Edgefront, a REIT with a private equity twist

When we last wrote about Kelly Hanczyk in April 2013, the former chief executive officer of TransGlobe Apartment REIT was serving as CEO of recently founded Edgefront Realty Corp. with hopes of turning the Toronto-based real estate company into a REIT.

Edgefront REITA year later, Edgefront has compiled a pretty decent track record of success. It achieved REIT  status in January, acquired 10 properties and significant minority shareholder and business partner at that time, and adopted a new Western Canada business focus.

That’s all the more impressive given the fact Edgefront tried unsuccessfully to launch as a REIT last May as investors were fleeing the sector after the U.S. Federal Reserve threw cold water on real estate by raising interest rates.

“We came back strong in January with a refocus and a new partner so things have been going really well,” said Hanczyk.

Edgefront’s new business ally, TriWest Capital Partners of Calgary, has a history of investing in a diverse range of companies. According to its website, the private equity firm, founded in 1998 after the sale of Burns Foods, has invested in 28 companies in a “broad cross-section of the economy.”

Edgefront’s biggest investor, which owns about 40 per cent of the REIT’s units, gained its stake by participating in a sale-leaseback transaction in January and is a partner in the trust’s management team.

Edgefront today

Currently, Edgefront owns 15 properties in Western Canada and boasts a market cap of about $55 million.

During last year’s failed REIT bid, Edgefront’s geographic focus was on Nova Scotia, but the company has shifted westward to focus on the hotter economies of the Prairie provinces and B.C.

“Our initial focus is on the West, it is actually quite simple and a little bit different story than what you have heard from everyone else,” explained Edgefront’s president and CEO. “I like to call us a real estate investment trust with a private equity twist.”

The difference is a steady pipeline of industrial properties that are owned by TriWest and access to deals that come before the private equity firm.

“They look at any number of opportunities every year, so we get the opportunity to see that deal from start to finish if we want. If any companies that they are looking at have attractive real estate, it gives us an in on buying that real estate off market. So it is really unique and it opens up a whole new world of real opportunities.”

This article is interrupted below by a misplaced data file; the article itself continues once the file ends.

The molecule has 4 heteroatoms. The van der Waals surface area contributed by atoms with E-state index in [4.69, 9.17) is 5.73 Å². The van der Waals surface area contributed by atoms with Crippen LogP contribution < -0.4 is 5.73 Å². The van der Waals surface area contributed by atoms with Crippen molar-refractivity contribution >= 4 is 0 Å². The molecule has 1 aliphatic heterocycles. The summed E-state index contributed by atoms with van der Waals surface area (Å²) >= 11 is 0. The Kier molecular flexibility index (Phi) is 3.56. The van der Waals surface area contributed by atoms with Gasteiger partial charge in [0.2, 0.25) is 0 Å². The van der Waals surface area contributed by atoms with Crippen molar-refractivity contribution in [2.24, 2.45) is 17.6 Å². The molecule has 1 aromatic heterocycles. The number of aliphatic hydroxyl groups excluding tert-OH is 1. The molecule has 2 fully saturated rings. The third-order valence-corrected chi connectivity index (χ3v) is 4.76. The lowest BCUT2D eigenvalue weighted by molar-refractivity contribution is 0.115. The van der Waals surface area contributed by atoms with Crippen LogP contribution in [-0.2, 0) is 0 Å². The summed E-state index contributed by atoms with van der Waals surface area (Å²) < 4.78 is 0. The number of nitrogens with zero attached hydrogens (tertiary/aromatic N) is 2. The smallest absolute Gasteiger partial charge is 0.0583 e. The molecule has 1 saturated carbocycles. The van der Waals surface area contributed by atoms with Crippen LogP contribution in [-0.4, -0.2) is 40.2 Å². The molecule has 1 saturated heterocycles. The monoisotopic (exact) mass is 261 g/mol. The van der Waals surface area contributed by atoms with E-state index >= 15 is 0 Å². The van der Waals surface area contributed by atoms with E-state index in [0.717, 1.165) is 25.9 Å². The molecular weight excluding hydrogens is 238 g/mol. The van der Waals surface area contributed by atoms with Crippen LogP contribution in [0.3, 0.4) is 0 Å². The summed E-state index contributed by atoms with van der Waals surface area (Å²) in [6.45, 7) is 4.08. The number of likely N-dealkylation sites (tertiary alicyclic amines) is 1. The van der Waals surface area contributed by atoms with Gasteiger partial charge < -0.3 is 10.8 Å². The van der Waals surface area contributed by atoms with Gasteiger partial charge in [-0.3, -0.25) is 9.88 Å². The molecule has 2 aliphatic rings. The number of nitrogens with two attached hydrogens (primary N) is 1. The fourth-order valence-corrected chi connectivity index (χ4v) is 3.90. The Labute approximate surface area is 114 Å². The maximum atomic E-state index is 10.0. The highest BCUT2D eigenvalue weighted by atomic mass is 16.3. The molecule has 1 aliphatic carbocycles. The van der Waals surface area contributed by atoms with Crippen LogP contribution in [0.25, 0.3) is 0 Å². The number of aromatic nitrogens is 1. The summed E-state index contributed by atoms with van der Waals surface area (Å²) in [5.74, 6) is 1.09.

All 15 properties in Edgefront’s portfolio were purchased under that private equity, off-market model, Hanczyk said.

“I like to call us a small-cap REIT with larger-cap fundamentals,” he added. “We really focused on coming out with a low AFFO payout ratio. We are about 77% and not too highly levered at only about 50% debt to GBV, so we really tried to be conservative in our approach.

“I think that is what investors are looking for now; they don’t want to see another highly levered, overpaying (REIT) – they are really looking at the fundamentals.”

Growth ahead

Edgefront’s growth rate will be limited by how quickly and easily the REIT can raise capital.

“The market on the REIT side is a little slower than it used to be, but we did get our recent transaction done and I think our story resonated well enough that we raised, with the over-allotment issue, about $19.25 (million) to complete our transaction.”

The Edgefront CEO was referring to the July 16 acquisition of three industrial properties in Alberta, controlled by TriWest, that was paid in part by the public offering of $19.25 million worth of units in the trust.

“The story was really well-received when we marketed it – it is a little bit different and investors see the value of the Canadian Western market obviously, which is fantastic. We have a lot of exposure to Alberta which everyone seems to like with the fundamentals being stronger than the rest of Canada.

“So I think it is not a matter of finding product or doing it, it will be a little bit subject to the capital markets and the ability to raise capital.”

Edgefront expects to complete another deal this year and is planning to make $100 million to $200 million worth of property acquisitions in 2015.

“Hopefully, we can show continued growth and continue to be attractive to people,” Hanczyk said.

Edgefront’s most recent acquisition, first announced on May 30, for the three TriWest-owned properties totalled $36.7 million. It comprised:

• An aggregate of 277,748 square feet of gross leasable area on 57.2 acres of land located in Lethbridge, Clairmont and Rycroft, Alta.;
• Currently 100% owner-occupied and representing industrial real estate that is mission critical to their businesses;
• The acquisition properties are being acquired on a sale-leaseback basis from the tenant owners for 15-year lease terms for the Lethbridge and Rycroft properties and a 10-year lease term for the Clairmont property;
• The leases were “triple net”, with the tenants responsible for all operating costs and maintenance of the properties, and have embedded rent escalations based on increases in CPI.


Paul is a writer, editor and media trainer based in Toronto with over 25 years of experience as a business reporter. He has written for Canada’s major news services on…

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Paul is a writer, editor and media trainer based in Toronto with over 25 years of experience as a business reporter. He has written for Canada’s major news services on…

Read more





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